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The Garmin mantra: "Give `em rubbish maps and they'll pay more to get good un's!"
on 30 March 2012
I have given Garmin a quite a bit of money over the years, therefore I am entitled to lead my review with something negative. Yes, the build and the reliability of their handheld models (of all colours) keeps me coming back (this is my third different model), but why, why, why do they decide that the unit basemaps should always be so rubbish?
Turn on the machine and not only do you get a crude drawing of the major routes around about (in other words, NOT what is on the box cover!) but it can't even get the name of the nearby river right (The Ouse not The Swale)! No matter indicating where I might cross without getting wet! Like buying a new luxury car with a warped steering wheel and a sticky gearbox and being told items which works properly are extra!
(So Garmin do the right thing - give us a free decent map for the price (or ten quid more) and stop being so penny pinching. Also put the first set of batteries in the box too. I've bought a five pound clock that bundled them!)
Negatives (which I knew in advance) out of the way you have a good piece of kit in the eTrex 20. Good hard-knock protected case and a healthy signal that hasn't failed me in any outdoor location. Locks on satellites before you even leave the house (well for me anyway). Will work even deep in a bag and new batteries last all day. Indeed, if you search out the free maps on the internet and download them - a very improved piece of kit over previous models.
(I personally employ some second-hand card Garmin maps which I got on the cheap. I'd buy new card maps if I went on holiday somewhere. Note the mini-SD goes under the batteries which needs to be slide locked.)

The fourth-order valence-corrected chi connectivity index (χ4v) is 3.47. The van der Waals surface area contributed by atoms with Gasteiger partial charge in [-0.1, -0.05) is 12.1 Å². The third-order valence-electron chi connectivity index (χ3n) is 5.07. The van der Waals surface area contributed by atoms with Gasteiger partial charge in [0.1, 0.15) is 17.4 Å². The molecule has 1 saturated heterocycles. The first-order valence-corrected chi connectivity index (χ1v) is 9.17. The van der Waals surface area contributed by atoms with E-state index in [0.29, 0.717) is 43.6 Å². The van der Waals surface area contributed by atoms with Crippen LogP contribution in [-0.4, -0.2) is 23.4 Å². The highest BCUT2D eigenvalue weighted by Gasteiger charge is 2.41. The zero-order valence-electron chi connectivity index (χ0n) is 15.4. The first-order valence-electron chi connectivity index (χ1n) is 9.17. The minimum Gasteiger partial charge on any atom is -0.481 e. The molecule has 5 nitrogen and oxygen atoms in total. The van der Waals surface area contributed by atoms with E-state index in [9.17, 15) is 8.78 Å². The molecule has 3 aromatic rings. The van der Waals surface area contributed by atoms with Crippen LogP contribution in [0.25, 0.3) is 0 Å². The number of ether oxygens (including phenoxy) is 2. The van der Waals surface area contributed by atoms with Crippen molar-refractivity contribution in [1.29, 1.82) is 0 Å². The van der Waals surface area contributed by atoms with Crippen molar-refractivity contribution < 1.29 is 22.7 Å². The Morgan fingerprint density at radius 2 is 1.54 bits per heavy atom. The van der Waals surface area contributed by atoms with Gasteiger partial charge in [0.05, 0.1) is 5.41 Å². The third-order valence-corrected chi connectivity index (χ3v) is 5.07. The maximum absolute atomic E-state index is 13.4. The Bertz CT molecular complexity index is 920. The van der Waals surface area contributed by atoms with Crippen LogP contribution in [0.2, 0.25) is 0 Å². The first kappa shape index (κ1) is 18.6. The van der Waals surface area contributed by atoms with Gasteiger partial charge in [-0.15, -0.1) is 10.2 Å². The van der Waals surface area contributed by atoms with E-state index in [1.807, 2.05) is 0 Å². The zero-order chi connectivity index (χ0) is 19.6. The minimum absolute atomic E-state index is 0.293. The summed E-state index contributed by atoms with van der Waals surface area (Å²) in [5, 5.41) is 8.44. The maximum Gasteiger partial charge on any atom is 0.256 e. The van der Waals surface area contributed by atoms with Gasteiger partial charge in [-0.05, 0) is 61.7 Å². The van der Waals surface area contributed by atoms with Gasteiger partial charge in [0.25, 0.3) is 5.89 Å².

Not new to Garmin sat navs so I can't describe them for a total novice - but the basics are pretty easy to use out of the box. How to delete waypoints threw me a bit (edit waypoints - select waypoint - left button click for extra menu) - but I worked it out in the end. Printed manual is only a skimpy starters guide. The full one is on the device proper and can be read attached to a computer via the included (for a change) mini USB.
(Where all the files are available to tamper with and/or backed up. Due care and attention taken as read, although you cannot overwrite the unit basemap - although maybe you should be able to!)
What is not in any manual is that you can use it with Google maps and go freely back and forth between the two. You need a Google account and a free file transfer site. I use [...]. This means that I can create a route on my computer - transfer from extension KML to GPX and zoom it across. Or go the other way to see where you have been. Google will keep a copy for you on your account. Also lets you zoom through where you have been (or going) on Google Earth. Impressive stuff. Actually easier to route plan here than do it on the device proper - although it can be done.
There are various tools which only half work. One of these is the on-the-fly distance measuring tool. Only as-the-crow-flies and while handy for open moorland is very misleading for city life. The journey (even at its shortest) could be twice the distance given and let us not forget the rivers (or other) which you might not be able to cross anywhere near where you would like. Big problem around here. Which makes Google prep (with satellite views) extra useful on virgin soil.
Breadcrumb tracking (even on a more basic model) is a real boon. Always find the car or the railway station even if it is now dark and mist has fallen. No harm in adding the odd Waypoint either. This (and the speed - miles/Km's covered data) is the real meat and potatoes of the unit. The compass is bang-on - even when not holding it straight.
There is lots more to this unit (there doesn't seem a stat you can't have), but I have covered the major facilities. There may well be times when mountain biking or hiking/walking where you are going to have to/want to ad-lib and home-in rather than taking a more strict route. Without the extra detail of the optional extra maps this become a bit more of a risk.
Indeed, if the maps were as good as shown on the box cover I would be happy to give five stars.